The Silenced Writer

by Somayeh Shams

Writing, as my M.F.A. advisor used to say, is an addiction, and, unfortunately, like all good drugs, it does not come cheap. There is no other way to explain this all-consuming, patience-building exercise that takes so much of our time away from our families, friends, sleep, and exercise. That creates no (or very little) income. Each year the Association of Writers and Writing Programs, AWP, conference and book fair attracts over 12,000 attendees. Hopeful young writers, emerging writers, and writers whose names have filled our canons attend to advertise their work, to learn, and to leave their solitude for four long days to be part of the conversation. With over 2,000 presenters and 800 book fair exhibitors, the conference, according to Wikipedia, is “the largest and most inclusive literary conference in North America.”

Naively, I never even considered money when I chose a career in writing. I had finally come to terms with the fact that I didn’t feel passionate about my scientific path and all I wanted to do was write. I quickly applied for an M.F.A. program, the thought never crossing my mind that, unlike most other careers, writing needed an income to support it. If I had truly understood that fact from the beginning I might have made different choices, gone through the process differently so I could have prepared for my family and my future. Because, let’s face it, I wasn’t going to quit writing.

Still, the thought that writing is likened in our minds to a compulsion, with little value for us except as an instant gratifier and no value to society, makes me uneasy. Have the benefits of books and literature not been proven again and again? Are we not, when luck strikes us, putting out a product? Do we not provide a service? Isn’t our time worth anything? How has society come to believe that writers do not deserve to get paid while so many other jobs are over-inflated? When a conference attendee asked Roxane Gay at AWP 2015 about the emerging writer’s avenues for financial support, until that ever-elusive faculty position is acquired, those same positions being shamelessly replaced with underpaid adjunct positions, she responded, “have a day job.”

But can everyone afford working and writing? How about when you have a family to feed and take care of? Does this mean that writers who “make it” either have made certain choices and sacrifices that most others in other careers seldom need to? Or that those successful writers are from an already more affluent class, thus falsely representing the actual writing population or the population as a whole? I suspect both of these are true. How, then, can a person struggling to make ends meet, a parent who must spend time away from their writing desk, afford being a writer? Those who do are extraordinary exceptions. My child’s calls are louder than my desk’s. The publishing process is discriminatory and those marginalized either by race, financial burden, or gender—they feel the brunt of it.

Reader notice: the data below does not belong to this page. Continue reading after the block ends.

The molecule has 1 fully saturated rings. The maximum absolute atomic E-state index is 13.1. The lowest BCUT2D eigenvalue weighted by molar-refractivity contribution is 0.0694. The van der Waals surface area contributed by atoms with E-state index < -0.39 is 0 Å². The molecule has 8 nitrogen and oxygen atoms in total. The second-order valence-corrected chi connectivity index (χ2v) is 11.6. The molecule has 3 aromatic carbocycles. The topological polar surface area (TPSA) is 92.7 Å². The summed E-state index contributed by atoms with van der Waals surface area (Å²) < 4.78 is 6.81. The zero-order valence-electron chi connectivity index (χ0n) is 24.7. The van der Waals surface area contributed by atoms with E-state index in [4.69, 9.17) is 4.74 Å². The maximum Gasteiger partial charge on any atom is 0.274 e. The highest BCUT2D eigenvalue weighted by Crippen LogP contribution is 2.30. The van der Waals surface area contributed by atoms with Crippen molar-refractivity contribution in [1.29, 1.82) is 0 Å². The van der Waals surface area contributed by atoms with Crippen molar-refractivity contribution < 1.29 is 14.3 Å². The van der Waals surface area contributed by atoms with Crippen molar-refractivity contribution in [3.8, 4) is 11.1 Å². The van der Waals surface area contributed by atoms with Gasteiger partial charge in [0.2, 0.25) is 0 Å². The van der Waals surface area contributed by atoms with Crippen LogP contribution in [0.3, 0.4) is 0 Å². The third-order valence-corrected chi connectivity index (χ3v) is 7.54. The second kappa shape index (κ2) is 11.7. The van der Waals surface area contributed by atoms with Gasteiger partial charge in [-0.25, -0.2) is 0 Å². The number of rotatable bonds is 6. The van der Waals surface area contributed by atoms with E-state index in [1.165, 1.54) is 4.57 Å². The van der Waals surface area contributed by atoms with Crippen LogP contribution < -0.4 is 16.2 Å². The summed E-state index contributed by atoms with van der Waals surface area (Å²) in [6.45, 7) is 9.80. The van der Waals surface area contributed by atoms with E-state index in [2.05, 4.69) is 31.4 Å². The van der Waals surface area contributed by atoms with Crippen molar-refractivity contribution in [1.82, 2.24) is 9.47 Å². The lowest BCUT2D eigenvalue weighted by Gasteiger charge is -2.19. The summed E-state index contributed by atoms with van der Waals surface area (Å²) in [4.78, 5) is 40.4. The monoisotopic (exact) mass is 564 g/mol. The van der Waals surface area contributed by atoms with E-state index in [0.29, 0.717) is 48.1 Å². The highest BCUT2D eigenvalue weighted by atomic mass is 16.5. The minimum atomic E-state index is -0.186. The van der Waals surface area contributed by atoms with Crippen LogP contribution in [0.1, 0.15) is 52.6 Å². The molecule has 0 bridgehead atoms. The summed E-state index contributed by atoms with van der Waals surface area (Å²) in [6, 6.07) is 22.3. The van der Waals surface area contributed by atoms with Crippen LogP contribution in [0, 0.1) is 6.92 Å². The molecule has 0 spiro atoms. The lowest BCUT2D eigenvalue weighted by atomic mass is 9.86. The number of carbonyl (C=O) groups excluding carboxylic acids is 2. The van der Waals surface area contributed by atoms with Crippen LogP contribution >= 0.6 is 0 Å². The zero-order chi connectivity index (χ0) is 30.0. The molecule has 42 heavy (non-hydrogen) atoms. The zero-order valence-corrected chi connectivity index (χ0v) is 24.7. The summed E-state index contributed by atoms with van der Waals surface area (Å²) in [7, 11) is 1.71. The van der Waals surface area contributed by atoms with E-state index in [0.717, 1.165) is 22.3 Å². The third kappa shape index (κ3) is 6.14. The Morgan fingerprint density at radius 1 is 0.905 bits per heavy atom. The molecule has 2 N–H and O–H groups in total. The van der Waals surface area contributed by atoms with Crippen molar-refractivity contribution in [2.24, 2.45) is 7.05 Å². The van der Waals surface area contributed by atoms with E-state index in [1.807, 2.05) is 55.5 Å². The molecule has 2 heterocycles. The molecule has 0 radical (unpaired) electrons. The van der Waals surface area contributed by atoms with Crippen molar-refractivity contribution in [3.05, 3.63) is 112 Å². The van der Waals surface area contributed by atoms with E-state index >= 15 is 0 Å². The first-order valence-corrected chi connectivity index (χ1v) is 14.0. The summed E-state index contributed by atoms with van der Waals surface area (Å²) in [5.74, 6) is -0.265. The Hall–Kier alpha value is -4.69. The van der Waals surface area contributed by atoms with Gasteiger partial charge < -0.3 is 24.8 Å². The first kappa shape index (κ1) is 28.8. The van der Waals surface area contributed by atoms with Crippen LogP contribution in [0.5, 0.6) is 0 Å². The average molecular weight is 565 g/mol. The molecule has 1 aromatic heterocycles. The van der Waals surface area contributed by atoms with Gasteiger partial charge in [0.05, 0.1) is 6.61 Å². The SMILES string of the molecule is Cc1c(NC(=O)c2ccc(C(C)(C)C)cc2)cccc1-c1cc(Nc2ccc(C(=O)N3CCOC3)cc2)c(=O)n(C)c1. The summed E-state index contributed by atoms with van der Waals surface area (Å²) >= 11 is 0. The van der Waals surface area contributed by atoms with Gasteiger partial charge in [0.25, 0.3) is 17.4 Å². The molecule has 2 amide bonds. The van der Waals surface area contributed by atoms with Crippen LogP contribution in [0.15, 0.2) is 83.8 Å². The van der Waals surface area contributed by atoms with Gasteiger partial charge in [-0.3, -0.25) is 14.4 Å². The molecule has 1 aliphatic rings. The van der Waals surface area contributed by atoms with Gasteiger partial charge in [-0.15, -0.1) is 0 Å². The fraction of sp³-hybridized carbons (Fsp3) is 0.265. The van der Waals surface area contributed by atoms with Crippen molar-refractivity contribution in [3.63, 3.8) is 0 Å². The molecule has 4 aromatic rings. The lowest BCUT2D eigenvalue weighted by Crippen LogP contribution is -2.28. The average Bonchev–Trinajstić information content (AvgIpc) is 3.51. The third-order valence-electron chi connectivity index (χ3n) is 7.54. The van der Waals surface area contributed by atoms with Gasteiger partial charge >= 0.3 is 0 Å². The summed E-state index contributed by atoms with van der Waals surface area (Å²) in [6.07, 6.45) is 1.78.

Tillie Olsen had to abandon her first novel and did not publish Tell Me a Riddle until 1961, decades after her work first came out in Partisan Review. She recounted her struggles with money, work, and motherhood in her book Silences, analyzing the problems that working-class writers, women writers and writers of color face. Frustrated, she wrote,

Literary history and the present are dark with silences: some the silences for years by our acknowledged great; some silences hidden; some the ceasing to publish after one work appears; some the never coming to book form at all. What is it that happens with the creator, to the creative process, in that time? What are creation’s needs for full functioning? Without intention of or pretension to literary scholarship, I have had special need to learn all I could of this over the years, myself so nearly remaining mute and having to let writing die over and over again in me. These are not natural silences—what Keats called agonie ennuyeuse (the tedious agony)—that necessary time for renewal, lying fallow, gestation, in the natural cycle of creation. The silences I speak of here are unnatural: the unnatural thwarting of what struggles to come into being, but cannot. In the old, the obvious parallels: when the seed strikes stone; the soil will not sustain; the spring is false; the time is drought or blight or infestation; the frost comes premature.

She lists the innumerable greats who struggled with those silences: Thomas Hardy, Melville, Rimbaud, Gerard Manley Hopkins, Jane Austen, Theodore Dreiser, Willa Cather, Franz Kafka, Katherine Anne Porter. . . . “How the creative working atrophied,” she writes, “and died in them—if ever it did.” She names the different ways in which writers come to be silenced:

Deletions, omissions, abandonment of the medium (as with Hardy); paralyzing of capacity [ . . . ] Publishers’ censorship, refusing subject matter or treatment as “not suitable” or “no market for.” Self-censorship. Religious, political censorship-—sometimes spurring inventiveness—most often (read Dostoyevsky’s letters) a wearing attrition. The extreme of this: those writers physically silenced by governments.

Olsen was briefly jailed in 1934 for her union work, charged with “making loud and unusual noise.” In our current political climate, with many of us out there standing up to evil, this form of silence seems no more out of the realm of reality.